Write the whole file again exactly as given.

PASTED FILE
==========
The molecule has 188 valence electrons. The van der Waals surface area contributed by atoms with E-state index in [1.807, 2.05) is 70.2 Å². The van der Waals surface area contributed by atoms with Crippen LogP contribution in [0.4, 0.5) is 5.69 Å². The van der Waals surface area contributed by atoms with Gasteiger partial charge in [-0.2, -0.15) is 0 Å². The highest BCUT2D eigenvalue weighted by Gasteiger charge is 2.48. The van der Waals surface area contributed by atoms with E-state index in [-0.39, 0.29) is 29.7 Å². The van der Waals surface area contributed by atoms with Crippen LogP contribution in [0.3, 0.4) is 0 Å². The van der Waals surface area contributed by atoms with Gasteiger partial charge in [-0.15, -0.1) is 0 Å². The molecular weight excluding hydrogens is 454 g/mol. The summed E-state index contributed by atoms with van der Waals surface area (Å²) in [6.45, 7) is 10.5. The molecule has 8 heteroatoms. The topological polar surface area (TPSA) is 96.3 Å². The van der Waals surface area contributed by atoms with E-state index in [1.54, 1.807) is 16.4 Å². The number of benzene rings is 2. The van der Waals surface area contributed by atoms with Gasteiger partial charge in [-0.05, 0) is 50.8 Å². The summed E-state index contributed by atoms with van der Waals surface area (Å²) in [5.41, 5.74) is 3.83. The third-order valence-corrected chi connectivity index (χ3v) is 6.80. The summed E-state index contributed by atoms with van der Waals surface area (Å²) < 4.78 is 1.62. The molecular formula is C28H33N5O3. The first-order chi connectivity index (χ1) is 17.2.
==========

The molecule has 188 valence electrons. The van der Waals surface area contributed by atoms with E-state index in [1.807, 2.05) is 70.2 Å². The van der Waals surface area contributed by atoms with Crippen LogP contribution in [0.4, 0.5) is 5.69 Å². The van der Waals surface area contributed by atoms with Gasteiger partial charge in [-0.2, -0.15) is 0 Å². The highest BCUT2D eigenvalue weighted by Gasteiger charge is 2.48. The van der Waals surface area contributed by atoms with E-state index in [-0.39, 0.29) is 29.7 Å². The van der Waals surface area contributed by atoms with Crippen LogP contribution in [0.3, 0.4) is 0 Å². The van der Waals surface area contributed by atoms with Gasteiger partial charge in [-0.15, -0.1) is 0 Å². The molecular weight excluding hydrogens is 454 g/mol. The summed E-state index contributed by atoms with van der Waals surface area (Å²) in [6.45, 7) is 10.5. The molecule has 8 heteroatoms. The topological polar surface area (TPSA) is 96.3 Å². The van der Waals surface area contributed by atoms with E-state index in [1.54, 1.807) is 16.4 Å². The number of benzene rings is 2. The van der Waals surface area contributed by atoms with Gasteiger partial charge in [-0.05, 0) is 50.8 Å². The summed E-state index contributed by atoms with van der Waals surface area (Å²) in [5.41, 5.74) is 3.83. The third-order valence-corrected chi connectivity index (χ3v) is 6.80. The summed E-state index contributed by atoms with van der Waals surface area (Å²) < 4.78 is 1.62. The molecular formula is C28H33N5O3. The first-order chi connectivity index (χ1) is 17.2.